Today the Public Commissioner, one of the three vetting institutions, announced that he would appeal the confirmation of Serious Crimes Prosecution Office Director Donika Prela. Several media outlets, including Exit, had published strong criticisms of her confirmation and called upon the Public Commissioner to file an appeal.
On March 27, the Independent Qualification Commission (KPK) published its verdict in the vetting of Prela from February 5. This was in violation of the Vetting Law, which demands publication of the KPK’s verdict within 30 days. This was not the only delay. Exceptionally, the KPK had also delayed its verdict after several public denunciations had come in against Prela.
In its final verdict, the KPK accepted all of Prela’s justifications for the discrepancies in her and her husband’s asset declarations. The International Monitoring Mission (ONM) raised several issues with Prela’s asset declarations, asking “Please make me understand whether your husband was a victim or part of a tax evasion scheme.” Prela retorted: “I and my husband have been living in Albania and not in any of the EU countries,” implying that tax evasion was something to be thought of lightly. Yet the Constitution is very clear on this point. Constitutional Annex art. D(3) states “Income shall only be considered legitimate if it has been declared and taxes have been paid.” Prela seems to think the Constitution does not apply to her.
The KPK also dismissed all public complaints filed against her for corruption. It should be pointed out, that the KPK does not have the power of the prosecution. It cannot conduct a proper criminal investigation, cannot command the court police, cannot collect evidence. The fact that the KPK didn’t follow up on any of the public denunciations, therefore, does not in any way exculpate Prela.
The verdict was published on March 27. Art. 63(1) of the Vetting Law gave the Public Commissioner 15 days to appeal the decision, so the appeal filed today falls within the deadline. It is as yet unclear whether the appeal of the Public Commissioner is based on a recommendation of the ONM, as no such recommendation has been posted on the Public Commissioner’s website. There would have been every reason for the ONM to issue such a document.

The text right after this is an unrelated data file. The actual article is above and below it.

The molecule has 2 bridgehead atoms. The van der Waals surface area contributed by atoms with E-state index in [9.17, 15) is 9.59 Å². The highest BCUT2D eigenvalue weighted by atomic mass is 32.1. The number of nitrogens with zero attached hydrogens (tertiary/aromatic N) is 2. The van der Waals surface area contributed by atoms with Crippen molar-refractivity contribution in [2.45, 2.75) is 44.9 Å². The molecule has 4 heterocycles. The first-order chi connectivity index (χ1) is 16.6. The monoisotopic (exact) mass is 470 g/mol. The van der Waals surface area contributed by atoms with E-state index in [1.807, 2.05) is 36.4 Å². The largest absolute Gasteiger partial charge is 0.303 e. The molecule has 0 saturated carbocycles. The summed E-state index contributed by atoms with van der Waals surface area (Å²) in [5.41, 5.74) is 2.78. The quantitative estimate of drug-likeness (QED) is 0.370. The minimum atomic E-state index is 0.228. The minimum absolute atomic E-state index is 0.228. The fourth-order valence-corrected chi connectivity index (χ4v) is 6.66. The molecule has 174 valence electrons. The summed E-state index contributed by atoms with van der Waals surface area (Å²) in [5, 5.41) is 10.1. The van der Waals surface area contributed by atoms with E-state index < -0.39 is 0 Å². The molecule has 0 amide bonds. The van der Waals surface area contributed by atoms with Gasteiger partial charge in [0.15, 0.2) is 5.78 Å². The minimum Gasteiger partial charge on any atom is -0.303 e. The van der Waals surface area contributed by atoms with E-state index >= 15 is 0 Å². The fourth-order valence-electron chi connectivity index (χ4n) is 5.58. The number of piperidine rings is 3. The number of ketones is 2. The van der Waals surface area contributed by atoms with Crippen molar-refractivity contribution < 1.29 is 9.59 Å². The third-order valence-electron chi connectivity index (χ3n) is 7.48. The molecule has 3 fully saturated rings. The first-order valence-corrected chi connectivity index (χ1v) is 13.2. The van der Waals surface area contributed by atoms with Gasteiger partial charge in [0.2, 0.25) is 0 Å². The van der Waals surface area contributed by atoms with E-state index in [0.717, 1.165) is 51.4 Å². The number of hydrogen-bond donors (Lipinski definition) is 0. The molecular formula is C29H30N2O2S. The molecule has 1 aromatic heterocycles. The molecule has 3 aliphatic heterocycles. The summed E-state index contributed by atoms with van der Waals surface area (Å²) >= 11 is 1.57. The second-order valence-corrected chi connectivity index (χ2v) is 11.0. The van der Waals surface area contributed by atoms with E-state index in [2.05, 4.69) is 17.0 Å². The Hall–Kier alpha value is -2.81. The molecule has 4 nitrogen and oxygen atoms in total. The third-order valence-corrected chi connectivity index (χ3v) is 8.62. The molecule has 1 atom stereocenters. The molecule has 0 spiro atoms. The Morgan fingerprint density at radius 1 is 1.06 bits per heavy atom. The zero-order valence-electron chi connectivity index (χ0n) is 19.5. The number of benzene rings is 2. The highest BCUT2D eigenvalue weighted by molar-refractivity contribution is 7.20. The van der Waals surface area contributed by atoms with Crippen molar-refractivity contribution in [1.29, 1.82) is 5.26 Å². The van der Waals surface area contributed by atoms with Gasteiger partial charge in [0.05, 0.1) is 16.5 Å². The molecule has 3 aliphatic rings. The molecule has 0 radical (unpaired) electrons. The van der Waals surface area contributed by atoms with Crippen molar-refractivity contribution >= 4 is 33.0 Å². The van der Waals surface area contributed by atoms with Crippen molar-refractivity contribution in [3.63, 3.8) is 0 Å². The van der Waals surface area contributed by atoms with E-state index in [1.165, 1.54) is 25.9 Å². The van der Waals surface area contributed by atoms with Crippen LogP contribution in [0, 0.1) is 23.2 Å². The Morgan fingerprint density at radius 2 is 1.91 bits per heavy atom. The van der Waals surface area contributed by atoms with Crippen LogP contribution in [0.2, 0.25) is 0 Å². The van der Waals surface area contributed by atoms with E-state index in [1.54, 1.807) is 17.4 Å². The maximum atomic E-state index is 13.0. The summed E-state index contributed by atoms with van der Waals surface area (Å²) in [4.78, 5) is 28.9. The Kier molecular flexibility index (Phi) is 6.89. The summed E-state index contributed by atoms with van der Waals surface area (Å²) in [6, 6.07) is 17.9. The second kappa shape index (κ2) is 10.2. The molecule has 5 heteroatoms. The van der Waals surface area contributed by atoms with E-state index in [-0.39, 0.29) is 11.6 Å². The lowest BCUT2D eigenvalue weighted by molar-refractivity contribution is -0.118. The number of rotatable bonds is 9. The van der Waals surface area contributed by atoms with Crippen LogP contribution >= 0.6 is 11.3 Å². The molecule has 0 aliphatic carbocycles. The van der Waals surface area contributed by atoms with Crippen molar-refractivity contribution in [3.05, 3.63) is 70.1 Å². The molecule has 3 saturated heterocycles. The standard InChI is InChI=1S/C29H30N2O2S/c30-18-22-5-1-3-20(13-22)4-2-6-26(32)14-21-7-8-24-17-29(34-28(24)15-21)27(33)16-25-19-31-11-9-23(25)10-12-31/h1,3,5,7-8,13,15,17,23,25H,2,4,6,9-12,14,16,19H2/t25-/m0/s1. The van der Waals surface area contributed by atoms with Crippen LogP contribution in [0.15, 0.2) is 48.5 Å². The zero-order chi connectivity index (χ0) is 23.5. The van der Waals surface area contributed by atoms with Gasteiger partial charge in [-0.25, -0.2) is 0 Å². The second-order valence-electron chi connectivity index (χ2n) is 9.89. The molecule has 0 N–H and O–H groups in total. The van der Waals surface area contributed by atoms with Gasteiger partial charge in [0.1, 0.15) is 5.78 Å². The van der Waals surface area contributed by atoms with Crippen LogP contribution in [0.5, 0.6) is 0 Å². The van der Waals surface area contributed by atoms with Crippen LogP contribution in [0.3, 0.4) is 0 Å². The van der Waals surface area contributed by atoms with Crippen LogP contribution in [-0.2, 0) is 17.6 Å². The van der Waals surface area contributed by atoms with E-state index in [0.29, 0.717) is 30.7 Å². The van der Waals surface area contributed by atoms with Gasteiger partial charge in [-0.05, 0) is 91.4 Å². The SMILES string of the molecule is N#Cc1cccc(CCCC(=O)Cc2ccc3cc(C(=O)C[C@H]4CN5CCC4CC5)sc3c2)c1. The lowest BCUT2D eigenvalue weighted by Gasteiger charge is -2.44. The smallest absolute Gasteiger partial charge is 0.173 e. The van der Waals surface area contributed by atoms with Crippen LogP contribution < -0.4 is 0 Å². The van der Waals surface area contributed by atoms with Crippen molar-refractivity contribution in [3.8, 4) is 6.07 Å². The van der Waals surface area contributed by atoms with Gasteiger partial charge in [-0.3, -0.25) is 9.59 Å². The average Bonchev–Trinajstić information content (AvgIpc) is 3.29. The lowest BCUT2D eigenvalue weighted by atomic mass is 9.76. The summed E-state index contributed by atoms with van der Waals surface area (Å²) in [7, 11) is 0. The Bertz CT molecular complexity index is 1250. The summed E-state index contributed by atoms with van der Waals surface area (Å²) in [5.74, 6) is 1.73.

In its recommendation of February 1, 2019 against the confirmation of Adnan Kosova, the ONM recommended appeal in part based on a contractual scheme that allowed Kosova to avoid paying taxes. The ONM stated: “This behavior seriously affects the public trust and confidence in the justice institutions that the re-evaluation process aims at re-establishing.” Indeed, the confirmation of Prela by the KPK seriously affects that trust and confidence. Considering the criticism of the ONM during the hearing of Prela, her unsatisfactory answers, as well as the ONM’s track record of not shying away from recommending appeals against “big fish” such as former Chairman of the Constitutional Court Bashkim Dedja and High Court President Xhezair Zaganjori, a recommendation of the ONM to the Public Commissioner is to be expected.
But even if, for reasons that would be difficult to surmise, the ONM did not give a recommendation, the Public Commissioner’s appeal stands strong. There is a precedent for this, for example in the case of the appeal against the confirmation of prosecutor Arben Dollapaj.
By issuing the appeal against Prela’s confirmation, the Public Commissioner has fulfilled its Constitutional duty. According to Constitutional Annex C(2), the Public Commissioner “shall represent the public interest.” Also the Regulations of the Public Commissioner, art. 3(1) state: “The Institution of the Public Commissioners represents and protects the public interest during the vetting process and is led by the principle of neutrality and independence.”
The uproar in the national media generated against Prela’s confirmation suggested clearly that it was in the public interest that the KPK’s verdict was reviewed by the Special Appeals Chamber. Even if Prela will in the end be confirmed by the KPA, an appeal is in this case of the utmost importance precisely to foster trust in the vetting institutions, which, as a recent study has shown, is low. We should all appeal to the Public Commissioner to ensure this indeed happens.
– Vincent W.J. van Gerven Oei